What then is to be made of China’s blunt assertion of sovereignty over the South China Sea’s shipping lanes and islands and its air and sea provocations of US forces in the region?

I think the Chinese consider the US to be responding somewhat weakly to threats around the world and therefore it is a good time to test our resolve. They continue to invest significantly in modernizing their military much like their Russian counterparts. These countries understand and respect military capabilities. In order to deter and reduce the risk of miscalculation we must maintain strong military presence with our allies and maintain a strong diplomatic voice.

Is the build up and modernization of China’s military excessive or about right for a country of its size and concerns?

The Chinese continue to significantly invest in their military capabilities in part because they can afford to and in part because they realize how far behind they were to us. They are learning by watching how we do business. A key result is the reorganization of their military leadership to improve joint opportunities between naval, air and ground forces. They are going to continue to modernize to ensure their ability to influence economic and diplomatic policies in the region.

For example, both China and Japan are extending their influence and economic interests through Asia.

Under Putin, a more adversarial Russia has emerged. Is an abiding confrontation between Russia and the West unavoidable?

I believe Putin has fueled nationalism in Russia and built his popularity on confronting the West. He is attempting to weaken US influence, as well as the European Union and NATO and weaken or divide their member states. Putin doesn’t respond to weakness. He responds to strength and he sees weak-ness now both militarily and politically. He is testing the waters to see how far he can go. Eastern Europe, with its history of Russian occupation, worries that Western European countries will abandon them once again. In addition to fashioning a greater Russia on the world stage, Putin may be hoping that an image of power and weakening of the West might translate into economic benefits within Russia.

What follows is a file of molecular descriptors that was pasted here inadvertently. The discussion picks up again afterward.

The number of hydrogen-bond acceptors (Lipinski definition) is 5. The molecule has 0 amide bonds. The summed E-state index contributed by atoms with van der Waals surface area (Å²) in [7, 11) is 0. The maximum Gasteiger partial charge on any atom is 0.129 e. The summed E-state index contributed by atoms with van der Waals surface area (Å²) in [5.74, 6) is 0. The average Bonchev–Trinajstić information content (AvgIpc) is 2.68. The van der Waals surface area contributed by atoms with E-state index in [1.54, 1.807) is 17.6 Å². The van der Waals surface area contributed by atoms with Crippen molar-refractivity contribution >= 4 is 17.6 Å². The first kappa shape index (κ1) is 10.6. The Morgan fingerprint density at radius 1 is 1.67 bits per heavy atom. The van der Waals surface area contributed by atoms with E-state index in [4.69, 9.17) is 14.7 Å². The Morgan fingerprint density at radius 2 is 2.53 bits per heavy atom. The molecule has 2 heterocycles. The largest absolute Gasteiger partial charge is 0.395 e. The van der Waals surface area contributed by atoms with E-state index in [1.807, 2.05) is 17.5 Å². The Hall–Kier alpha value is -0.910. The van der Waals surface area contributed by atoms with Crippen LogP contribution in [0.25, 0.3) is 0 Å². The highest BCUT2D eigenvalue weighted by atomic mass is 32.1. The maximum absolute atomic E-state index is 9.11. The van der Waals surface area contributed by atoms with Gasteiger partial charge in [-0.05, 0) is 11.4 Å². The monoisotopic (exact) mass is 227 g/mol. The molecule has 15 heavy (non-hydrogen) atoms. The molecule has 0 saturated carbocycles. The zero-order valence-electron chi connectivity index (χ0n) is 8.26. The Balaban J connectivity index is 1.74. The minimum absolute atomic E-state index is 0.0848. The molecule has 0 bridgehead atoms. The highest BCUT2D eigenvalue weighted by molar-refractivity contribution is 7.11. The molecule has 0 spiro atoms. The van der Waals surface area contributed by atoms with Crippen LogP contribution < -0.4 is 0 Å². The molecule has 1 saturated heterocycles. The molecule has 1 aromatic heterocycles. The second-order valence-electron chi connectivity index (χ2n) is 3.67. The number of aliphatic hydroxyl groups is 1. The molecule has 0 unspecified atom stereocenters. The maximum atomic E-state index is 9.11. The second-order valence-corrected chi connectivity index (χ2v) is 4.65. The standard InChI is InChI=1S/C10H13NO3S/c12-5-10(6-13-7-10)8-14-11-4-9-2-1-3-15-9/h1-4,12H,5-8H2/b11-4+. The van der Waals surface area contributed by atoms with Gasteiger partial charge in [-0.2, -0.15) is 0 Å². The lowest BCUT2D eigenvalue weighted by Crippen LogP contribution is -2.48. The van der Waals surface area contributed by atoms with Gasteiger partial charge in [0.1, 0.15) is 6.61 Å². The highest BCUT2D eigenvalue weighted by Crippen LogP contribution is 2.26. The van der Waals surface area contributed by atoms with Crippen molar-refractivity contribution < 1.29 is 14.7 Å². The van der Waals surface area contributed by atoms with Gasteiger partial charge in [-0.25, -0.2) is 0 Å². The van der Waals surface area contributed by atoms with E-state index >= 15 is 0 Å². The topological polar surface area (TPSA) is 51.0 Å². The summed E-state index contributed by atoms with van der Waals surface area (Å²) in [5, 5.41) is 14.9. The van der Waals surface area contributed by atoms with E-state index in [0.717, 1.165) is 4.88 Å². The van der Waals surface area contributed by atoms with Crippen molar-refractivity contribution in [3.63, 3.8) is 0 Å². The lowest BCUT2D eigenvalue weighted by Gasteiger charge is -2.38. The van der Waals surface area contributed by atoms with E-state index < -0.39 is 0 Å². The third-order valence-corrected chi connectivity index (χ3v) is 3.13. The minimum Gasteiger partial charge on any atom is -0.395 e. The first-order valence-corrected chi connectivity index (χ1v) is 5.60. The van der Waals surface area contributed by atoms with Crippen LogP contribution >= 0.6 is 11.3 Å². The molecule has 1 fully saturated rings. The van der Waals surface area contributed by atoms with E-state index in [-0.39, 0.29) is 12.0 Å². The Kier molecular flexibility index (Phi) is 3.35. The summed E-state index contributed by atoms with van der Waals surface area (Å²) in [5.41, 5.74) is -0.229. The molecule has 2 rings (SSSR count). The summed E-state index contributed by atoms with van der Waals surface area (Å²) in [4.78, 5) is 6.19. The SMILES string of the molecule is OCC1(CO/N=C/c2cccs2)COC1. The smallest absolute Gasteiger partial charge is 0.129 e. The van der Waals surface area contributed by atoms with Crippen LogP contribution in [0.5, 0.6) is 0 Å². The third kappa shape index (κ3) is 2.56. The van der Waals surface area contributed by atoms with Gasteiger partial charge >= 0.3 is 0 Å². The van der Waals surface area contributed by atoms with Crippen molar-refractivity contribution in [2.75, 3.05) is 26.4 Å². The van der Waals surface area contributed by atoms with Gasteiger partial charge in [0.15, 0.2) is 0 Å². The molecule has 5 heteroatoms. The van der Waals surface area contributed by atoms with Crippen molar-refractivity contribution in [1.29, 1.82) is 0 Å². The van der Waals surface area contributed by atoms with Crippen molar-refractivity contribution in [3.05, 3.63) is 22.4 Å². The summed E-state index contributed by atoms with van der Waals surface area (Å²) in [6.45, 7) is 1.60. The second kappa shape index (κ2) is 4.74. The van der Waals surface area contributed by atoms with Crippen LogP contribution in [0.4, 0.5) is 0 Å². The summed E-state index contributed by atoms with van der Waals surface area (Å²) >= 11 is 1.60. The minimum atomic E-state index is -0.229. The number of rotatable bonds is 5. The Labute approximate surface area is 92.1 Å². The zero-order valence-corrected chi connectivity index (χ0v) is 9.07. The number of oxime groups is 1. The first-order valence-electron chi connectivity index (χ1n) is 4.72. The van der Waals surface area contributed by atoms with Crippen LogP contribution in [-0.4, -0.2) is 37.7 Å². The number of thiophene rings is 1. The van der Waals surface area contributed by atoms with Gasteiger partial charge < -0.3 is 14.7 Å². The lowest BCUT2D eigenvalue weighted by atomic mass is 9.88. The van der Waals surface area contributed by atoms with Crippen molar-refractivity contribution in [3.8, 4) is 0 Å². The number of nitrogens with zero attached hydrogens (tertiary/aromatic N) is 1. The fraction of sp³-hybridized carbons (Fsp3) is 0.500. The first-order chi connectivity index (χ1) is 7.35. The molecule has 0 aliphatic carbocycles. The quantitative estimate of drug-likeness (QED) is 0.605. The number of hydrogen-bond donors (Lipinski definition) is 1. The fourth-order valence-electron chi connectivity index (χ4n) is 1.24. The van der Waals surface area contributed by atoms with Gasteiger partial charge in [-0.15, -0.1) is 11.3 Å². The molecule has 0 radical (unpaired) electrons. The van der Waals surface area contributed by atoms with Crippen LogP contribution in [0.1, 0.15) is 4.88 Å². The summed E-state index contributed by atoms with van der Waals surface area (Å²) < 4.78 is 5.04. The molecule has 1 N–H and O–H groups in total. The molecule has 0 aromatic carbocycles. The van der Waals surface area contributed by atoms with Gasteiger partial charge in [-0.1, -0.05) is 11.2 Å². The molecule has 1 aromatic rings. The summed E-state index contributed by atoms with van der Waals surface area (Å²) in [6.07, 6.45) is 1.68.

Are there vulnerabilities cropping up in Europe?

Since the fall of the Berlin Wall we have seen a steady decline in European investment into military capabilities across the board. European countries believed it was no longer necessary – Russia was no longer a threat; so they also contained forced in Afghanistan. And terrorism was seen as an American problem. Now Belgium, France and the United Kingdom have alienated extremist communities in their countries that are a potential threat. Economic and war refugees, migrating to Europe, are not being integrated. Until policies are in place to assimilate these people there will be significant problems.

How should the emergence of ISIS, the radical Islamic caliphate, be dealt with and by whom?

We need a coalition of nations to take back the land ISIS is occupying. If we do not eliminate them from holding ground, we will not be able to fight the perception of success of this radical extremist organization. Underlying the turmoil in the Middle East is the Sunni-Shia schism and the rivalry for regional leadership between Sunni Saudi and Shia Iran. There are no easy answers to the problems of the Middle East. The United States ought to continue espousing democracy while allowing time for it to grow in the region. Meanwhile, we must employ diplomatic and economic tools to move the region’s autocratic and partially-democratic regimes in a positive direction.

Are some of the region’s states concluding that they need nuclear weapons?